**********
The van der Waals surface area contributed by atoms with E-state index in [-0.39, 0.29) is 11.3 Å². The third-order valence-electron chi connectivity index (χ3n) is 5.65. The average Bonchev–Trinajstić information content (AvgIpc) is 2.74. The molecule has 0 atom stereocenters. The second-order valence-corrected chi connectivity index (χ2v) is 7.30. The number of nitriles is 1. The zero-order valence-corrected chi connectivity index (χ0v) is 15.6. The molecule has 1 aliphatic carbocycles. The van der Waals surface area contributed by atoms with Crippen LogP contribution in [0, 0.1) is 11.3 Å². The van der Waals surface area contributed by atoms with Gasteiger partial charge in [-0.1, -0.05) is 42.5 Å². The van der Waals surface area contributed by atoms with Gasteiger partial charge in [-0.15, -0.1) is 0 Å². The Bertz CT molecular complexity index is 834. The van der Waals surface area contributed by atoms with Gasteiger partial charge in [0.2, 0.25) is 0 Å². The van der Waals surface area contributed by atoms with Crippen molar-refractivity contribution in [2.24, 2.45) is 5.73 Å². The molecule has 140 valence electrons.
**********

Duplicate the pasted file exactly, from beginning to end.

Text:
The van der Waals surface area contributed by atoms with E-state index in [-0.39, 0.29) is 11.3 Å². The third-order valence-electron chi connectivity index (χ3n) is 5.65. The average Bonchev–Trinajstić information content (AvgIpc) is 2.74. The molecule has 0 atom stereocenters. The second-order valence-corrected chi connectivity index (χ2v) is 7.30. The number of nitriles is 1. The zero-order valence-corrected chi connectivity index (χ0v) is 15.6. The molecule has 1 aliphatic carbocycles. The van der Waals surface area contributed by atoms with Crippen LogP contribution in [0, 0.1) is 11.3 Å². The van der Waals surface area contributed by atoms with Gasteiger partial charge in [-0.1, -0.05) is 42.5 Å². The van der Waals surface area contributed by atoms with Gasteiger partial charge in [-0.15, -0.1) is 0 Å². The Bertz CT molecular complexity index is 834. The van der Waals surface area contributed by atoms with Gasteiger partial charge in [0.2, 0.25) is 0 Å². The van der Waals surface area contributed by atoms with Crippen molar-refractivity contribution in [2.24, 2.45) is 5.73 Å². The molecule has 140 valence electrons.